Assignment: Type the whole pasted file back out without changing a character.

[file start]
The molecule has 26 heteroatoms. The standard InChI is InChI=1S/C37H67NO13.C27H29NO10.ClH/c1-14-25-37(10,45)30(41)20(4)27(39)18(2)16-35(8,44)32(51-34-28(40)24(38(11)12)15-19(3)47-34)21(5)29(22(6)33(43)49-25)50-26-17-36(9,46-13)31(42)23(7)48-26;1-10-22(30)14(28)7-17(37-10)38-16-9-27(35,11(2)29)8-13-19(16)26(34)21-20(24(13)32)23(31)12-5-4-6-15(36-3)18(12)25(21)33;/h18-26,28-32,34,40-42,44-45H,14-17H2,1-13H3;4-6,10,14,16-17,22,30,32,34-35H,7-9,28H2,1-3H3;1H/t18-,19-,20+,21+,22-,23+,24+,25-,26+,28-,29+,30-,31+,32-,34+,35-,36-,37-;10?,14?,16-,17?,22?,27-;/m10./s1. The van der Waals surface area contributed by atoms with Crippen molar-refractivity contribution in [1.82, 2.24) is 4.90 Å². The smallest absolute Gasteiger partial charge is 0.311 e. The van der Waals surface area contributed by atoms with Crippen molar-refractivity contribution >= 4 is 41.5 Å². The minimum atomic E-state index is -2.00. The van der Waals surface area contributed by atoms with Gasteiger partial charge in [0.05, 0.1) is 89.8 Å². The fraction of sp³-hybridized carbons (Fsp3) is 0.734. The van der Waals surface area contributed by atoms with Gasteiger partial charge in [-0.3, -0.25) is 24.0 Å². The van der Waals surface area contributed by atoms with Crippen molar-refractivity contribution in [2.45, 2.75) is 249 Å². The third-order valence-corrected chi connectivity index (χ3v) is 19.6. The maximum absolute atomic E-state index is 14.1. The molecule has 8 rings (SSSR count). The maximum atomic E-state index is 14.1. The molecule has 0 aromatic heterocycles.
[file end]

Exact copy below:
The molecule has 26 heteroatoms. The standard InChI is InChI=1S/C37H67NO13.C27H29NO10.ClH/c1-14-25-37(10,45)30(41)20(4)27(39)18(2)16-35(8,44)32(51-34-28(40)24(38(11)12)15-19(3)47-34)21(5)29(22(6)33(43)49-25)50-26-17-36(9,46-13)31(42)23(7)48-26;1-10-22(30)14(28)7-17(37-10)38-16-9-27(35,11(2)29)8-13-19(16)26(34)21-20(24(13)32)23(31)12-5-4-6-15(36-3)18(12)25(21)33;/h18-26,28-32,34,40-42,44-45H,14-17H2,1-13H3;4-6,10,14,16-17,22,30,32,34-35H,7-9,28H2,1-3H3;1H/t18-,19-,20+,21+,22-,23+,24+,25-,26+,28-,29+,30-,31+,32-,34+,35-,36-,37-;10?,14?,16-,17?,22?,27-;/m10./s1. The van der Waals surface area contributed by atoms with Crippen molar-refractivity contribution in [1.82, 2.24) is 4.90 Å². The smallest absolute Gasteiger partial charge is 0.311 e. The van der Waals surface area contributed by atoms with Crippen molar-refractivity contribution >= 4 is 41.5 Å². The minimum atomic E-state index is -2.00. The van der Waals surface area contributed by atoms with Gasteiger partial charge in [0.05, 0.1) is 89.8 Å². The fraction of sp³-hybridized carbons (Fsp3) is 0.734. The van der Waals surface area contributed by atoms with Gasteiger partial charge in [-0.3, -0.25) is 24.0 Å². The van der Waals surface area contributed by atoms with Crippen molar-refractivity contribution in [2.45, 2.75) is 249 Å². The third-order valence-corrected chi connectivity index (χ3v) is 19.6. The maximum absolute atomic E-state index is 14.1. The molecule has 8 rings (SSSR count). The maximum atomic E-state index is 14.1. The molecule has 0 aromatic heterocycles.